Friday Animation Fun: Slug Invasion
Find out how this epic battle between an army of slugs and a defiant old granny was created using Maya, Mudbox, Photoshop and Fusion. Watch the short here too
Slug Invasion tells the story of a slug-army who are forced by hunger to traverse an elderly lady’s garden in order to reach a luscious flower. However, the granny has plans to halt their advance.
The short is the product of nine students – Morten Helgeland, Casper Wermuth, Lasse Rasmussen, Carina Løvgreen, Kirsten Bay Nielsen, Polina Bokhan, Peter Egeberg, Magnus Myrälf, Maria B. Kreutzmann – from The Animation Workshop in Denmark.
The plot for the story was inspired by the family of the film’s director and animator Morten Helgeland. “The initial ideas came from my grandmother who is always out in the garden picking up and killing slugs in various ways,” Helgeland explains. “Newspapers and articles of ways to kill the slugs were also a great inspiration when working with this story. When the third and last school-year started I pitched the idea in front of my class and a panel of selected school teaches and various people from the film-industry. Every student had the right to pitch and 6 groups were then created to make the six best ideas.”
With the Slug Invasion team quickly assembled and the narrative decided, pre-production got underway, starting with the characters stories, design and personalities. “We knew we needed a hero, one who could lead the army into war,” says Helgeland. “He was the one that changed the most design-wise. In the beginning he was a big masculine slug, but we later changed that to be the exact opposite. Then there was the new guy, who is the inexperienced frightened little character. We wanted to show him as the weakest character, both physically and mentally. This was done by making his design small and thin with a huge helmet for him to hide under. For the third character, the medic, we wanted him to always be sincere and clear minded, ready to go in and help the ones in need without hesitation. His design was always thought of as a big and friendly guy.”
Following the character designs, was creating the film’s overall look. “We looked at many films for inspiration, including Saving Private Ryan, Band of Brothers, Full Metal Jacket and We Were Soldiers,” says Helgeland. “The idea was to catch the feel of harsh and brutal war when the camera was following the slugs. Most of the war movies we used for inspiration used a distinct desaturated and cold feel to it. The handheld camera also helps to set the mood of the film.” The war scenes created, the student team then looked at creating an alternative environment for the old lady. “The whole feel had to be a complete contrast to the world of the slugs – going from cold, chaotic and a fast paced to a calm, quiet and saturated world with no worries. The film Blue Velvet’s opening shot was one of the main inspirations we used for the old lady’s world.”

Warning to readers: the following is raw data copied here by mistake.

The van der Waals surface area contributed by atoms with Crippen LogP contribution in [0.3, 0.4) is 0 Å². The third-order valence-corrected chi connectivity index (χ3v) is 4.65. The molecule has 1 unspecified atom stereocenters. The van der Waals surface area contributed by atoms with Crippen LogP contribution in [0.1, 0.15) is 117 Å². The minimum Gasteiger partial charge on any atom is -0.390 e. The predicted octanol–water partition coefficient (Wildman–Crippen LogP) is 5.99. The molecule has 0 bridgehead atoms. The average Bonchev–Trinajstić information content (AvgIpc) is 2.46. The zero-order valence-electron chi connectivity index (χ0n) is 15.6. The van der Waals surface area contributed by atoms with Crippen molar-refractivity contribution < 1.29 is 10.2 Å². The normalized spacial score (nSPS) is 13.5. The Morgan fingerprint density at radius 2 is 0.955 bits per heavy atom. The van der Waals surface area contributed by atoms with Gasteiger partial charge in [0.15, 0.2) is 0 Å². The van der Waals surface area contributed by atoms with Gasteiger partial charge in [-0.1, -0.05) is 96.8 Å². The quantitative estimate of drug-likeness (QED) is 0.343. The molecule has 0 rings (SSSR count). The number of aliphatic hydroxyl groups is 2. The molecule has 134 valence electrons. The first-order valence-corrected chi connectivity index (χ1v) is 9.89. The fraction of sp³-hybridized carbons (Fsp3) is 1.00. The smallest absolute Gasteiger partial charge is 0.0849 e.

To create the film’s many different assets and environments, the team used Maya for the 3D layout, modeling, lighting, and animation, with Mental Ray for Maya for rendering. Photoshop and Mudbox were used for the 2D, designs, storyboards and textures and for compositing, Fusion with the plugin Frischluft Lenscare for the frequent use of strong depth of field.
Despite having all of this powerful software, the team still encountered some technical challenges. “Dealing with all the grass that had to be in the film was difficult, especially the very long shot of the slugs sneaking under the grandmother,” Helgeland explains. “We did not have time or experience to do dynamic grass, so we chose to opt for strategically placed rigged hero grass that the animators could go in and animate slightly where the slugs had the most interaction with it. That, however, ended up taking much more time than anticipated, and instead of having animated grass in some shots and not in others, we chose to just keep with static grass for the entire film.”
The team’s also had to adapt their pipeline in order to fully achieve some scenes. “Most shots in the film were taken through a normal pipeline with lighting, rendering and compositing,” Helgeland says. “However, the two shots where the grandmother is getting up from the garden shed were done purely in compositing and only using masks from Maya, with no beauty render as usual. We wanted the shots to feel very different from the rest of the film, so we chose this approach and accomplished the shots only with masks and 2D effects.”
Now complete, the film took eight months of production time from start to finish. “A lot of work went into this film from the whole team and they all did a really good job,” adds Helgeland. “One can always see faults and areas to improve on things you make but the state that the film is now is very pleasing. I think the final product is a great achievement!”
Like this? Check out our selection of other awesome animated films on the shorts page
Make sure to come back next week for more Friday Animation Fun!
Check out the best 3D movies of 2012 on our sister site Creative Bloq.
on Friday, February 17th, 2012 at 3:30 pm under Shorts, Showcase.
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Tags: 3D animation, Animated short, Friday Animation Fun, Slug Invasion, student 3D animation